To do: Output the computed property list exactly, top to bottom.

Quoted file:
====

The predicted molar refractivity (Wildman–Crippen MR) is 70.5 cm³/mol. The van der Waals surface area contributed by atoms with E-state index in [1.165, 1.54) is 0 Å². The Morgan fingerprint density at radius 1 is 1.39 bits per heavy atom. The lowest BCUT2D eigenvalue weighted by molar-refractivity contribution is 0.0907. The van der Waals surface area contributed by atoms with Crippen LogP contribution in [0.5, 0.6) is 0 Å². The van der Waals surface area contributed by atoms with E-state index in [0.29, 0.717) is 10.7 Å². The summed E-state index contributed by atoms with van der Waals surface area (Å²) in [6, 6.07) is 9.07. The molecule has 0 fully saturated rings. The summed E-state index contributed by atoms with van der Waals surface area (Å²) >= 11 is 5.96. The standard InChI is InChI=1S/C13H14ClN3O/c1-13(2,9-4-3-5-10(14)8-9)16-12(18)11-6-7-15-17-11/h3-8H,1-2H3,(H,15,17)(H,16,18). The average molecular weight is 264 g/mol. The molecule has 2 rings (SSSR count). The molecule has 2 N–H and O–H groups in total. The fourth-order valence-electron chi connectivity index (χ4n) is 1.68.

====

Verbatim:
The predicted molar refractivity (Wildman–Crippen MR) is 70.5 cm³/mol. The van der Waals surface area contributed by atoms with E-state index in [1.165, 1.54) is 0 Å². The Morgan fingerprint density at radius 1 is 1.39 bits per heavy atom. The lowest BCUT2D eigenvalue weighted by molar-refractivity contribution is 0.0907. The van der Waals surface area contributed by atoms with Crippen LogP contribution in [0.5, 0.6) is 0 Å². The van der Waals surface area contributed by atoms with E-state index in [0.29, 0.717) is 10.7 Å². The summed E-state index contributed by atoms with van der Waals surface area (Å²) in [6, 6.07) is 9.07. The molecule has 0 fully saturated rings. The summed E-state index contributed by atoms with van der Waals surface area (Å²) >= 11 is 5.96. The standard InChI is InChI=1S/C13H14ClN3O/c1-13(2,9-4-3-5-10(14)8-9)16-12(18)11-6-7-15-17-11/h3-8H,1-2H3,(H,15,17)(H,16,18). The average molecular weight is 264 g/mol. The molecule has 2 rings (SSSR count). The molecule has 2 N–H and O–H groups in total. The fourth-order valence-electron chi connectivity index (χ4n) is 1.68.